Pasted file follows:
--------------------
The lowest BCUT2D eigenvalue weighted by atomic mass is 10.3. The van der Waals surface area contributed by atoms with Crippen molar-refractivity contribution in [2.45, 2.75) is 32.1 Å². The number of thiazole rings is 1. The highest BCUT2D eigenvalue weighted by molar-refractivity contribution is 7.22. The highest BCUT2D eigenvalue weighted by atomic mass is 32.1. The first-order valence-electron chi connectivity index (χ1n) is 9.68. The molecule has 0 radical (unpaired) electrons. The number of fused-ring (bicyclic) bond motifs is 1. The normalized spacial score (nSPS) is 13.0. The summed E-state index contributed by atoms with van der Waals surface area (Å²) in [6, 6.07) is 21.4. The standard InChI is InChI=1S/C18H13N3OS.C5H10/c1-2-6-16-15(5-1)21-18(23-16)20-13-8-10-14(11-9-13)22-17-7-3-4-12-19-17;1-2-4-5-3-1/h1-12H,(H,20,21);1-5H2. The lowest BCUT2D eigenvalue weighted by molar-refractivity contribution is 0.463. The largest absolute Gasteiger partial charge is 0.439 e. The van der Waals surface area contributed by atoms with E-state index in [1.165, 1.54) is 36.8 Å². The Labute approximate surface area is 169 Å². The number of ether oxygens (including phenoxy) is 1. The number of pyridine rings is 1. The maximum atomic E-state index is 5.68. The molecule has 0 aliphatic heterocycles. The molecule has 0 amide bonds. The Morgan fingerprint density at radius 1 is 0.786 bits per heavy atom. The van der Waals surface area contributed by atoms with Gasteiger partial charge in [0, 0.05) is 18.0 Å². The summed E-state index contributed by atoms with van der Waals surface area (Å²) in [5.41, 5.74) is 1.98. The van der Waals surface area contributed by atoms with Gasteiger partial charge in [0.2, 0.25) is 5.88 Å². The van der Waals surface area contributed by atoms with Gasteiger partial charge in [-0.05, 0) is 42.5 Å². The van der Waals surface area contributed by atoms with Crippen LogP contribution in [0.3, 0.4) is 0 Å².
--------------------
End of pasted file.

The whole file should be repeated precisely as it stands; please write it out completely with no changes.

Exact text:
The lowest BCUT2D eigenvalue weighted by atomic mass is 10.3. The van der Waals surface area contributed by atoms with Crippen molar-refractivity contribution in [2.45, 2.75) is 32.1 Å². The number of thiazole rings is 1. The highest BCUT2D eigenvalue weighted by molar-refractivity contribution is 7.22. The highest BCUT2D eigenvalue weighted by atomic mass is 32.1. The first-order valence-electron chi connectivity index (χ1n) is 9.68. The molecule has 0 radical (unpaired) electrons. The number of fused-ring (bicyclic) bond motifs is 1. The normalized spacial score (nSPS) is 13.0. The summed E-state index contributed by atoms with van der Waals surface area (Å²) in [6, 6.07) is 21.4. The standard InChI is InChI=1S/C18H13N3OS.C5H10/c1-2-6-16-15(5-1)21-18(23-16)20-13-8-10-14(11-9-13)22-17-7-3-4-12-19-17;1-2-4-5-3-1/h1-12H,(H,20,21);1-5H2. The lowest BCUT2D eigenvalue weighted by molar-refractivity contribution is 0.463. The largest absolute Gasteiger partial charge is 0.439 e. The van der Waals surface area contributed by atoms with E-state index in [1.165, 1.54) is 36.8 Å². The Labute approximate surface area is 169 Å². The number of ether oxygens (including phenoxy) is 1. The number of pyridine rings is 1. The maximum atomic E-state index is 5.68. The molecule has 0 aliphatic heterocycles. The molecule has 0 amide bonds. The Morgan fingerprint density at radius 1 is 0.786 bits per heavy atom. The van der Waals surface area contributed by atoms with Gasteiger partial charge in [0, 0.05) is 18.0 Å². The summed E-state index contributed by atoms with van der Waals surface area (Å²) in [5.41, 5.74) is 1.98. The van der Waals surface area contributed by atoms with Gasteiger partial charge in [0.2, 0.25) is 5.88 Å². The van der Waals surface area contributed by atoms with Gasteiger partial charge in [-0.05, 0) is 42.5 Å². The van der Waals surface area contributed by atoms with Crippen LogP contribution in [0.3, 0.4) is 0 Å².